Renowned for his upside-down paintings, Georg Baselitz is one of the most celebrated artists working today. Rising to prominence in the decades after World War II, he established a new identity for German art, forging a raw and emotive style which spans painting, printmaking and sculpture.
Rejecting the two predominant artistic movements of the time, namely those of Eastern-Bloc Socialist Realism and Western abstraction, Baselitz consistently emphasises the human form, his figures often rendered in vivid and visceral colour palettes.
Born Hans-Georg Kern in Deutschbaselitz, Saxony, an area which would later become the German Democratic Republic, the artist enrolled at the Hochschule für Bildende und Angewandte Kunst in East Berlin in 1956. Expelled for ‘political immaturity’, he went on to complete his studies in West Berlin between 1961 and 1962. During this time, he changed his surname to Baselitz as a homage to his birthplace. He also published the ‘Pandemonic Manifestos’, a series of iconoclastic texts which denounced mainstream art in Germany at the time.
While engaging with deep-rooted Teutonic themes, Baselitz would establish a practice which was markedly his own. ‘When I make my paintings,’ he has said, ‘I begin to do things as if I were the first, the only one, as if none of these examples existed.’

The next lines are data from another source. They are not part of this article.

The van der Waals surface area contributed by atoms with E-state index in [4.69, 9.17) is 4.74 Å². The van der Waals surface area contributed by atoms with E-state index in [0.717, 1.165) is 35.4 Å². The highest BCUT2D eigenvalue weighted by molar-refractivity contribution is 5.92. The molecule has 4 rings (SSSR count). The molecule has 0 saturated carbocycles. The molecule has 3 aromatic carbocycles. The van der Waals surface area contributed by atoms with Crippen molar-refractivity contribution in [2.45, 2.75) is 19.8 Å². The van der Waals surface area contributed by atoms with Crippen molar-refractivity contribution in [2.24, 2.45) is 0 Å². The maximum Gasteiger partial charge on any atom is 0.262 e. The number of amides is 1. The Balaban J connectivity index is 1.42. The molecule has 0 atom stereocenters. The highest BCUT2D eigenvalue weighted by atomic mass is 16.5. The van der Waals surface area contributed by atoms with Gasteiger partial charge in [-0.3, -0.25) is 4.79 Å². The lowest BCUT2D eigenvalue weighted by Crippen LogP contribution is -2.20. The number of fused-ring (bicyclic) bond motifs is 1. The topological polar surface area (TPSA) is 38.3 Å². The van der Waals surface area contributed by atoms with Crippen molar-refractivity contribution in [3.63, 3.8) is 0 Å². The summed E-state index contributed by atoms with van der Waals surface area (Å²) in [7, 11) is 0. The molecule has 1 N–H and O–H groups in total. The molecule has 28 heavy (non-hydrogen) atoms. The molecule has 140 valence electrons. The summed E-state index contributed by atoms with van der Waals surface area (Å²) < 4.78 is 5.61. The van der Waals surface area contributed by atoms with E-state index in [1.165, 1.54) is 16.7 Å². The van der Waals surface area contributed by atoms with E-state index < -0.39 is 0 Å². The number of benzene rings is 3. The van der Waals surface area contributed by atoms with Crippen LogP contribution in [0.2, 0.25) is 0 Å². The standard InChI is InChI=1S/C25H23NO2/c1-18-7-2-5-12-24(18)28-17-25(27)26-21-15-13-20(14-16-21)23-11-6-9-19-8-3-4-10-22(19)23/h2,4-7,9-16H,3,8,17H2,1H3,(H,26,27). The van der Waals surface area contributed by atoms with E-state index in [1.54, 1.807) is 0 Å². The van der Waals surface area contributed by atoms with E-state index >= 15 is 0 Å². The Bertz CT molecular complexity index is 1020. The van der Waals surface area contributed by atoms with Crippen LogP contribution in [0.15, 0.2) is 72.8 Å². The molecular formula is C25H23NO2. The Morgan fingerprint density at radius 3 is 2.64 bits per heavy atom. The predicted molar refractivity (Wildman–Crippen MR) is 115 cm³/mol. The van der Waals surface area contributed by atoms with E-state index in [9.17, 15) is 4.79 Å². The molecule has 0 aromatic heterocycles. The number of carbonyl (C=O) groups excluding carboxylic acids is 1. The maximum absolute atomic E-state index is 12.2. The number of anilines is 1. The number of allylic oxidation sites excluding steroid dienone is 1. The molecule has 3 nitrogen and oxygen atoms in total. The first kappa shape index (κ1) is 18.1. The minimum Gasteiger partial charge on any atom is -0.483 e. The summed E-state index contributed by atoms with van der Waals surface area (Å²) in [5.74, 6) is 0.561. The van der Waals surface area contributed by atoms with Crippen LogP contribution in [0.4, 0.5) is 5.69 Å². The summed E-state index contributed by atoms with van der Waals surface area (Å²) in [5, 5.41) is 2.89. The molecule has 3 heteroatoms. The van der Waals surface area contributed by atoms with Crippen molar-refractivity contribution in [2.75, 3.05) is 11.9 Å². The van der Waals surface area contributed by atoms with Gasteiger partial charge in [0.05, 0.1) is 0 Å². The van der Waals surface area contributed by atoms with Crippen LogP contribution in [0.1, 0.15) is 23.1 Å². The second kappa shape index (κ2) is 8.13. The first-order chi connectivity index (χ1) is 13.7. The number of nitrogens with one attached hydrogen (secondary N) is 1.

Among Baselitz’s most iconic early works are his Helden (Heroes) (1965–66), which depict warriors in ravaged landscapes, their dishevelled appearance picturing the tragedy and trauma of recent history. From 1969, he began to depict his subjects upside down in a bid to ‘empty’ them of content, putting their symbolic power under new tension. A central figure in Baselitz’s oeuvre is his wife Elke, who began to appear in inverted portraits in the late 1960s.
The 1980s marked another notable shift in his practice, when Baselitz made his first foray into sculpture with a series of radical, large-scale wooden figures. In 2005, he began his Remix series, a body of work which presented reimagined versions of significant earlier works, enabling him to both revisit the past and expand upon his mature practice.